Suffering in Silence
Suffering in Silence: 1 in 5 American men would not reach out for mental health help, reveals survey
- 28% of men admit they have reached for alcohol to help their anxiety.
- Over half of men say not meeting friends during social distancing has affected their mental health.
- 39% of men would avoid reaching out for mental help at the moment as they prefer face-to-face sessions than virtual therapy.
- Infographic included.
According to a study by the CDC*, nearly 1 in 10 (8.5%) men across the US have experienced feelings of depression and anxiety on a daily basis. However, less than half (41%) have sought help from a mental health professional. With depressive symptoms manifesting differently** in men compared to women, men who are depressed may outwardly appear angry to their loved ones instead of downcast or sad. Men are also typically less likely to recognize and talk about treatment for depression.
River Oaks Treatment Center, a drug and alcohol addiction treatment center, conducted a survey of 3,040 men (aged 21+) across America that revealed more than 1 in 5 (22%) admit they would not reach out for help with their mental health struggles.
Broken down across the country, it was found that Alaskan men appear to be least willing to speak about their mental health with 50% admitting they would not reach out for help. Comparatively, men in South Dakota appeared to be most eager to talk about theirs with just 9% saying they would not ask for help.
The infographic below breaks down mental health statistics for men living in America.
Some men who struggle with their mental health may use drugs or alcohol in an attempt to cope with their emotional symptoms. The survey found that over a quarter (28%) of men across the US admit they have used alcohol to alleviate their anxiety. Unlike other substances, alcohol is easily accessible in supermarkets and liquor stores across the country. Men may be drawn to the sedative – but addictive – effects of alcohol***, helping to distract from the depressive symptoms they may be persistently experiencing.
For some men, it may be more comforting to first speak to someone they know and are familiar with as opposed to a therapist or medical professional. The survey asked men who they would reach out to first if they felt their mental health was suffering and 43% said they would talk to their family members. Forty-two percent said they would reach out to their partner and 12% to friends. Just 3% would talk to their work colleagues.
This may also have to do with the difficulty of social distancing, as some people are opting to conduct meetings with medical professionals and therapists via video calling. In fact, more than 1 in 3 (39%) men say they would not reach out about their mental health purely to avoid virtual therapy sessions as they would prefer face-to-face meetings.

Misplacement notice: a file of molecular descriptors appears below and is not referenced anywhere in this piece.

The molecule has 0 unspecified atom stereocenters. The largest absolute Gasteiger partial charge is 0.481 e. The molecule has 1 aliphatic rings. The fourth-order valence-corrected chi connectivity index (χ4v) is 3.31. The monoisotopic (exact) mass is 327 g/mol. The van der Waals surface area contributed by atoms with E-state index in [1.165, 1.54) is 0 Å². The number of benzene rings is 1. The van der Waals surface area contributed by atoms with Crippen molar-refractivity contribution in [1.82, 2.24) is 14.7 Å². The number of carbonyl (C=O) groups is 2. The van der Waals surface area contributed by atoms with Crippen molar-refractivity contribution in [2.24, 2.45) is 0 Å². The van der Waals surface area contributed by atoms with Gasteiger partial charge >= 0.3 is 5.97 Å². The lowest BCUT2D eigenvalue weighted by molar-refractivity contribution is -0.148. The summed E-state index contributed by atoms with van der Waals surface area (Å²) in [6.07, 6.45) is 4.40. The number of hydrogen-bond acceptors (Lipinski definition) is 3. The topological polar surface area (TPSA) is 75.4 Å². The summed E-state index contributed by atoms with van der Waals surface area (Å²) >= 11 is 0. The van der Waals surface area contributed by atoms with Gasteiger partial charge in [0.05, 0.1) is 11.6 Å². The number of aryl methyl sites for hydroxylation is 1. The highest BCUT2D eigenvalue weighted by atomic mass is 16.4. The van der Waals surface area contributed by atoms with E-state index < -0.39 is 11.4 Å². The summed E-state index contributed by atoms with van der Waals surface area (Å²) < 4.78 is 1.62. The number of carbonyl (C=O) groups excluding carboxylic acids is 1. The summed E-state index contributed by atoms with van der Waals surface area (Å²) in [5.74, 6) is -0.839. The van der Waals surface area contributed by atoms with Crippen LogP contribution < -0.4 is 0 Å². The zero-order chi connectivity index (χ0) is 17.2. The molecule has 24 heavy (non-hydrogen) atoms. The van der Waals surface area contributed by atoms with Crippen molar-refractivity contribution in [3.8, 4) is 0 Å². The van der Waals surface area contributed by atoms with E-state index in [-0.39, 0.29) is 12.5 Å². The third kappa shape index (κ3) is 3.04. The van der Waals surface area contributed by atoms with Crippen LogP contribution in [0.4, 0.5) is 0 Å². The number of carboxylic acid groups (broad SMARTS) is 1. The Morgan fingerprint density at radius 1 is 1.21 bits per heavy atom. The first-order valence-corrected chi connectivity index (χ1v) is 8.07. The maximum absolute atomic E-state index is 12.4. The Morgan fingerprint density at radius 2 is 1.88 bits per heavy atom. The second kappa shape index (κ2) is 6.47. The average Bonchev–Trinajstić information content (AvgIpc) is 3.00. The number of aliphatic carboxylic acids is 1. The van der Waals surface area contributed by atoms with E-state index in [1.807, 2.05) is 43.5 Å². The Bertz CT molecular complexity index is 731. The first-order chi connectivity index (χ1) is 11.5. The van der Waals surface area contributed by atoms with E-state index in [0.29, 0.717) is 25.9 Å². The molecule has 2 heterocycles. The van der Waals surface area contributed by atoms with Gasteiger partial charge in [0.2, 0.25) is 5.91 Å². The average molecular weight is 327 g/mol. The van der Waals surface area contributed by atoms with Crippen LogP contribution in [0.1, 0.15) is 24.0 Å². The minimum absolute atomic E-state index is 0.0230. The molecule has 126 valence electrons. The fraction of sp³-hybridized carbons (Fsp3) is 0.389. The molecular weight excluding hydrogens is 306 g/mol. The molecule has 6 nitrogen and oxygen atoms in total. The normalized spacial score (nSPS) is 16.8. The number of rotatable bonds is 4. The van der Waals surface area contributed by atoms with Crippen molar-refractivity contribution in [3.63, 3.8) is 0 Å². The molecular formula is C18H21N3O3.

Interestingly, the survey revealed that 67% of men say they feel more comfortable speaking to women about personal problems.
During these unprecedented times of social distancing, being apart from family and friends can be emotionally difficult for many people, especially those who struggle with their mental health. Over half (58%) of men say not being able to meet friends during social distancing has affected their mental health in some way.
Lastly, when asked why they would not reach out for help about mental health issues, 46.2% of men say they don’t think it’s important enough, 30.3% said they would be embarrassed, 13% said they don’t want to be a burden to others and 10.5% said they wouldn’t reach out as they don’t want to be prescribed medication for their mental health.
“Recent studies have shown that the pandemic has had some sort of effect on many people’s mental health, and unfortunately, due to the stigma still attached to mental health conditions, there is a great number of individuals who do not, or will not, discuss it,” said Fran Myers-Routt, clinical director at River Oaks Treatment Center. “This stigma that exists silences many men, but there are certain signs and behaviors that may be indicative of mental health challenges. Men who are depressed may appear angry or surly rather than withdrawn and men who may have an anxiety disorder can exhibit a lack of motivation instead of shyness. An increase in alcohol intake can also occur in both of these situations. If there is a male in your life whom you suspect may be going through mental difficulties, expressing care, support and encouragement can be vital in helping them address their circumstance. Ensure that their well-being is important to you, that there is nothing wrong with having this health condition and that you are there to help them however you can.”